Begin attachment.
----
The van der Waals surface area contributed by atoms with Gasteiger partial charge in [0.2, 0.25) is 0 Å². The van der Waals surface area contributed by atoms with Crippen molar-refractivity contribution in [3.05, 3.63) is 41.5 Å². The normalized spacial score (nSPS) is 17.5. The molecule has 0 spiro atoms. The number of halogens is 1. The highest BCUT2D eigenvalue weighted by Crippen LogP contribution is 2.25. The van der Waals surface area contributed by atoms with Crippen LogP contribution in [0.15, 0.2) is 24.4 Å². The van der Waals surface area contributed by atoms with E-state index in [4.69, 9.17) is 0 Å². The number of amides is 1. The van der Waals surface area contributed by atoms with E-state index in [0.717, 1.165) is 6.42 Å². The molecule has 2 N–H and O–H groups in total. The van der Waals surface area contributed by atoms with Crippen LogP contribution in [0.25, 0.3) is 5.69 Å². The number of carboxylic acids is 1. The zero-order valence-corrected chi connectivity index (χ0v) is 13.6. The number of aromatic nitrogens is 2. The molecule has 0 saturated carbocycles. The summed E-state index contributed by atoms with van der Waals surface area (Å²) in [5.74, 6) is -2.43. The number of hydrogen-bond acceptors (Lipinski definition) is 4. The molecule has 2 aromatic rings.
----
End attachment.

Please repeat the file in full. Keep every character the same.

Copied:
The van der Waals surface area contributed by atoms with Gasteiger partial charge in [0.2, 0.25) is 0 Å². The van der Waals surface area contributed by atoms with Crippen molar-refractivity contribution in [3.05, 3.63) is 41.5 Å². The normalized spacial score (nSPS) is 17.5. The molecule has 0 spiro atoms. The number of halogens is 1. The highest BCUT2D eigenvalue weighted by Crippen LogP contribution is 2.25. The van der Waals surface area contributed by atoms with Crippen LogP contribution in [0.15, 0.2) is 24.4 Å². The van der Waals surface area contributed by atoms with E-state index in [4.69, 9.17) is 0 Å². The number of amides is 1. The van der Waals surface area contributed by atoms with E-state index in [0.717, 1.165) is 6.42 Å². The molecule has 2 N–H and O–H groups in total. The van der Waals surface area contributed by atoms with Crippen LogP contribution in [0.25, 0.3) is 5.69 Å². The number of carboxylic acids is 1. The zero-order valence-corrected chi connectivity index (χ0v) is 13.6. The number of aromatic nitrogens is 2. The molecule has 0 saturated carbocycles. The summed E-state index contributed by atoms with van der Waals surface area (Å²) in [5.74, 6) is -2.43. The number of hydrogen-bond acceptors (Lipinski definition) is 4. The molecule has 2 aromatic rings.